Overall, IFN-γ levels increased with age in both patients with AD and control subjects (see Fig E7, A-D); however, although the TH1/TH2 (but not TC1/TC2) ratio, particularly its skin-homing component, increased with age in both groups, it remained significantly decreased in patients with AD across all ages versus control subjects (Fig 7, A-D). Conversely, differences between patients with AD and control subjects were observed in skin-homing TH2/TC2 cell counts throughout development, with control subjects never reaching the levels seen in patients with AD (Fig 7, E-H). CLA+ TH22/TC22 cell counts showed significantly higher developmental increases in patients with AD (Fig 7, I and K), whereas systemic subsets generally overlapped (Fig 7, J and L). Similar negative trends of IL-9+ cells (see Fig E7, E-H) and expansion of systemic TH17 cells were seen in control subjects and patients with AD (see Fig E7, I-L).
      Positive correlations between SCORAD scores and IL-13–, IL-9–, and IL-22–producing cells were recorded (P < .02; see Fig E8, A-C, in this article’s Online Repository at www.jacionline.org). EASI scores correlated with TH9 and TH22 cell counts and pruritus (P < .03; see Fig E8, D-F), whereas pruritus was associated with TH22 cell and eosinophil counts (P < .032; see Fig E8, G and H). TEWL correlated with CD4+CLA+ cell counts only in nonlesional skin (Fig E8, I and J). TH22 cell counts positively correlated with TEWL in lesional tissues (see Fig E8, K and L), and AD severity correlated with TEWL in nonlesional skin (see Fig E8, M-P).
      Because forkhead box P3 staining requires cell permeabilization, surface markers were used for regulatory T (Treg) cell identification. Ninety percent of CD25+CD127CCR4+ cells coexpress forkhead box P3, and therefore the CD25+CD127CCR4+ phenotype defined Treg cells.
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      In analyzing Treg cells, both total Treg cell (CD25+CD127) and skin-homing (CCR4+CLA+ fraction) Treg cell frequencies were captured. The only AD age group that showed significant increases in both total (see Fig E9, A, in this article’s Online Repository at www.jacionline.org) and skin-homing (see Fig E9, B) Treg cells versus control subjects was the 5 to 12-year-old group (P < .01). Developmentally, patients with AD showed similar total Treg cell trends as control subjects, whereas discrepancies were more evident in skin-homing subsets (see Fig E9, C and D).

       Cytokine polarization and T-cell activation differentiate patients with AD into separate age clusters along a spectrum

      We integrated T-cell and cytokine biomarkers to differentiate the entire AD cohort based on their blood phenotype. The principal components of all biomarker data for all subjects were analyzed by using unsupervised k-means clustering separately for patients with AD and control subjects. As shown in Fig 8, in the AD cohort the frequencies of different markers defined 3 meaningful clusters aligning along a spectrum. Although infants clustered on the far left and adults clustered on the right, children and adolescents generally clustered together between the infants and adults. The markers that best distinguished between each set of clusters appear in the boxes between the 2 cohorts and are summarized in Table E6 in this article’s Online Repository at www.jacionline.org. The TH1/TH2 ratio, CD8+ activation, and IFN-γ–producing T-cell counts differentiated adults from younger groups. Treg cells, T-cell activation, and different cytokine subsets were able to differentiate distinctive AD age groups. Applying the same model to the control population did not distinguish between age groups (Fig 8).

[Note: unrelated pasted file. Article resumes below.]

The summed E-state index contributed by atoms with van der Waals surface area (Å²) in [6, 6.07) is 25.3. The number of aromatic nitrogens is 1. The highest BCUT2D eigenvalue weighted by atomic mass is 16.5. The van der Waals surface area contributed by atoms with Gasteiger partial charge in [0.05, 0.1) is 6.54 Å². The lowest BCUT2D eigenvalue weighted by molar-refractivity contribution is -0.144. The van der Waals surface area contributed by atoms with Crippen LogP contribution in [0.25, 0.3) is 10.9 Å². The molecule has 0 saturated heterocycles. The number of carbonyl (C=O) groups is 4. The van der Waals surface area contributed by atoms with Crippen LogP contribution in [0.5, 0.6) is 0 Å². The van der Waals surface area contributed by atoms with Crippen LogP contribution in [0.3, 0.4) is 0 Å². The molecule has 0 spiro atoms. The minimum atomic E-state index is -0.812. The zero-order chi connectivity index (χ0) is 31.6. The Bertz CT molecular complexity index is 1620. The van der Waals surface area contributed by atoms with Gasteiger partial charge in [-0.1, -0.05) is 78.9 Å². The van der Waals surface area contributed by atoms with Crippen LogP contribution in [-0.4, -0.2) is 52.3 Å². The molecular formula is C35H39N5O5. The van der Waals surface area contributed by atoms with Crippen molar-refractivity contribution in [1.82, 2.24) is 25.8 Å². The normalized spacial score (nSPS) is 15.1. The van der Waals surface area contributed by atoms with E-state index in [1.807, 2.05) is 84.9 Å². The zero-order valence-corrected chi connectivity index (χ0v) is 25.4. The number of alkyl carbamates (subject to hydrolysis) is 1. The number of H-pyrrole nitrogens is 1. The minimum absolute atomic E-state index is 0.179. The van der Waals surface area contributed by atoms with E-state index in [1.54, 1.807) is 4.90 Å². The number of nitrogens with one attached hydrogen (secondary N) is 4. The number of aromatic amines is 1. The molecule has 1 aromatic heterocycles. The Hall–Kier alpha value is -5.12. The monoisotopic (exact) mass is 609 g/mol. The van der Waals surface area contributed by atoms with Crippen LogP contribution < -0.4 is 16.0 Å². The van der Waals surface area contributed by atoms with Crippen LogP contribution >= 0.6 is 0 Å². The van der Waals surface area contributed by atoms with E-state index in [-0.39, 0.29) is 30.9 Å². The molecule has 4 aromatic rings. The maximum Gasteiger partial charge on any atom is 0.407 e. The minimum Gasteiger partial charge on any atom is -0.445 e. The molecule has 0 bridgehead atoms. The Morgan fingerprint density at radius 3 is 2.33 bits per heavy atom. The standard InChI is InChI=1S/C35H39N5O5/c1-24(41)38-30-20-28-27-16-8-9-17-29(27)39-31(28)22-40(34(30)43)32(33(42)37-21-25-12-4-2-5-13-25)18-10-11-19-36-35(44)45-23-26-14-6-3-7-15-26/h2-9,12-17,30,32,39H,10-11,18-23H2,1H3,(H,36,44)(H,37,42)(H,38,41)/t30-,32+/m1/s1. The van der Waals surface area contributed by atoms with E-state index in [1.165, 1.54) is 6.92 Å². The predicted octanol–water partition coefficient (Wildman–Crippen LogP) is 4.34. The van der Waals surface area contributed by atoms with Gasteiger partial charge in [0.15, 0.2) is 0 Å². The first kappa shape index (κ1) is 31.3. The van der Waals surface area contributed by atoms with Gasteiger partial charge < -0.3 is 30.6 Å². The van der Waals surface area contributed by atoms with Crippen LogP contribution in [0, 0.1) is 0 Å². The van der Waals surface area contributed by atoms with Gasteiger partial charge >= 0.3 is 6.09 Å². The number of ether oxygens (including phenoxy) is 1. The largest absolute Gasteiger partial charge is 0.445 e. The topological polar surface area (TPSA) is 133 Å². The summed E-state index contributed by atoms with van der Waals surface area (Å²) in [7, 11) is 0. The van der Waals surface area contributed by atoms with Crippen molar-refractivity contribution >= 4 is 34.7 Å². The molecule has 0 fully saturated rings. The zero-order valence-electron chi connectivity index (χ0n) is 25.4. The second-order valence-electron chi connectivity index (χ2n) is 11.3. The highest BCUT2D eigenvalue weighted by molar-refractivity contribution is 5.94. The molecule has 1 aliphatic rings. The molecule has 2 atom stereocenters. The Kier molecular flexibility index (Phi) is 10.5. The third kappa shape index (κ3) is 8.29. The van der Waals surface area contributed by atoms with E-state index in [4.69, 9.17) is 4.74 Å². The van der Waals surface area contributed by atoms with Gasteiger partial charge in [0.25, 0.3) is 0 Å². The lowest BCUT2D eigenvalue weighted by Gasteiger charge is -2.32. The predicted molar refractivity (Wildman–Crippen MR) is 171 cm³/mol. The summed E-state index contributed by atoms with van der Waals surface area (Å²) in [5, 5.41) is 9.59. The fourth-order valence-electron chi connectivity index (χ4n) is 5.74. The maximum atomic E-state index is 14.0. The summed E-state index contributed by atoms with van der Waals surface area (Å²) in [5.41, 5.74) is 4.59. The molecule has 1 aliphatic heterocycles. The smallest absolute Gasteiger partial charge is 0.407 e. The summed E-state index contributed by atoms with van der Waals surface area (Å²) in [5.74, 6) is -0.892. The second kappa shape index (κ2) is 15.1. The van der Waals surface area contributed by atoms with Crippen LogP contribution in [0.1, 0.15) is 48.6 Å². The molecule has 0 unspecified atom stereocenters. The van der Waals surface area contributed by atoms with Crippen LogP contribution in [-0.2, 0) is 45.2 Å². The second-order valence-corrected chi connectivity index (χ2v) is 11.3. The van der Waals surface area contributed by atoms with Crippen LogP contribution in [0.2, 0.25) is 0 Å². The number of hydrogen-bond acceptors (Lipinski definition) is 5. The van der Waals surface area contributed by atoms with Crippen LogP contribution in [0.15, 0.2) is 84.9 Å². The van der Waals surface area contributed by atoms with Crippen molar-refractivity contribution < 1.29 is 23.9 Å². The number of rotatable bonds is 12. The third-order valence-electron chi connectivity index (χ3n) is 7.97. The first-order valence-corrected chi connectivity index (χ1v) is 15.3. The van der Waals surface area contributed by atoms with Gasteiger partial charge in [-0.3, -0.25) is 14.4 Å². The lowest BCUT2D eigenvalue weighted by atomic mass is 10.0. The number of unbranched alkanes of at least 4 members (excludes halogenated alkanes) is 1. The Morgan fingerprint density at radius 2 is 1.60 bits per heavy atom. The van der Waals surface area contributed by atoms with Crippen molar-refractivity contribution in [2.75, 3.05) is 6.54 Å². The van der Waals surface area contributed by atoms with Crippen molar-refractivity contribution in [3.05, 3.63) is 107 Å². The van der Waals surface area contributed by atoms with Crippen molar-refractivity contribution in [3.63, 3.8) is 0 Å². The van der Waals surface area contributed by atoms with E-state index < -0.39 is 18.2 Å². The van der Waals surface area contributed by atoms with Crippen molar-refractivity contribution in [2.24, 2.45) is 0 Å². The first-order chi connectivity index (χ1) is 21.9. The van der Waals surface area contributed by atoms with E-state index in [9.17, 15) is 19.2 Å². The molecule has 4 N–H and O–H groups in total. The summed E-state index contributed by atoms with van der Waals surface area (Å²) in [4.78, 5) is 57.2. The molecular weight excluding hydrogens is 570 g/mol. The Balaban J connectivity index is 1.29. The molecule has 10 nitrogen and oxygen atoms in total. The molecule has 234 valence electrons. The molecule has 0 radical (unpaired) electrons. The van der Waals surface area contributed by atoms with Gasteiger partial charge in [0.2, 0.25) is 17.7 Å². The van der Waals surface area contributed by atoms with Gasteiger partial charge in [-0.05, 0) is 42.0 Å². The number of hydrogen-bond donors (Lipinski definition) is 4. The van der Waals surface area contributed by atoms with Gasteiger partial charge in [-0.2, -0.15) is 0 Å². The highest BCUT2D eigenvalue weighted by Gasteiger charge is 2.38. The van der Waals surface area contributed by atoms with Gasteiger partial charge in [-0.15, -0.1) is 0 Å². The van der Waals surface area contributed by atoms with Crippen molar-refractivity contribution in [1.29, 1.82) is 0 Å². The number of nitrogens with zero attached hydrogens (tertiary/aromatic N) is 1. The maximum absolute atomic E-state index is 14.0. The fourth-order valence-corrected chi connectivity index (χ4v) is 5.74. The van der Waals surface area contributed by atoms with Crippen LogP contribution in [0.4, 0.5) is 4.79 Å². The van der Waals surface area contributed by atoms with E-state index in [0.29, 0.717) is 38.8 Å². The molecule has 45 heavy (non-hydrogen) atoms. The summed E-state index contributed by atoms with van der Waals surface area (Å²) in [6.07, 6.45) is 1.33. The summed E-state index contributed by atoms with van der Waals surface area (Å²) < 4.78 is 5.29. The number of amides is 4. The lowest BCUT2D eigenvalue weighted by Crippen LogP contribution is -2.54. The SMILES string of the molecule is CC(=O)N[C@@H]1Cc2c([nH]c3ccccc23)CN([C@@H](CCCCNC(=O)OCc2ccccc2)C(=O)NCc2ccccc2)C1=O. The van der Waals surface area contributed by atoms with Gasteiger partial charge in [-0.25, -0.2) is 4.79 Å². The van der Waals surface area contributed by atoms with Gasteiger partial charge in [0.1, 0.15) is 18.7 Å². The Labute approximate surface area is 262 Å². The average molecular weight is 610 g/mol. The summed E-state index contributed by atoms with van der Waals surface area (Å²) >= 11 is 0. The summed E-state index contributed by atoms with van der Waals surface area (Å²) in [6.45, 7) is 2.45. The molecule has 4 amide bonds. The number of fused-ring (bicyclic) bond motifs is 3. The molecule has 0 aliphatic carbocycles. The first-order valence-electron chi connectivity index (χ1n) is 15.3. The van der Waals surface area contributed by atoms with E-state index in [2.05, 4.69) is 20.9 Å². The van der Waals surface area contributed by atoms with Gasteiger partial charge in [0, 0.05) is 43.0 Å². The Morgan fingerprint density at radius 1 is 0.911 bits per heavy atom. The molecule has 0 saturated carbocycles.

Figure thumbnail gr8
      Fig 8Unsupervised clustering of patients with AD and healthy control subjects across all principal components of the blood flow cytometric marker frequencies (percentages) by using k-means analysis. In patients with AD, frequencies of different markers defined 3 meaningful age clusters aligning along a spectrum. Although infants (pink ellipse) clustered on the far left and adults (green ellipse) clustered on the right, children and adolescents (blue ellipse) clustered together between the other age cohorts. Markers that best distinguished between clusters appear in the boxes between 2 cohorts (colors of markers parallel colors of the relative age group). Arrows designate increased frequencies of a given marker among the specific age group. In healthy control subjects clusters did not clearly align patients along an age spectrum.

      Discussion

      This is the first comprehensive study that compares systemic immune profiles of different AD age groups (0-5, 6-11, 12-17, and ≥18 years old) with appropriate comparisons with control subjects. Because circulating CLA+ T cells have been suggested as peripheral biomarkers in patients with AD,
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      Lower proportions of CD8+ versus CD4+ cells in early childhood
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      Age-related changes in the cellular composition of the thymus in children.
      and the fact that IL-22 marks AD chronicity
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      • Malajian D.
      • Shemer A.
      • Noda S.
      • et al.
      Early pediatric atopic dermatitis shows only a cutaneous lymphocyte antigen (CLA)(+) TH2/TH1 cell imbalance, whereas adults acquire CLA(+) TH22/TC22 cell subsets.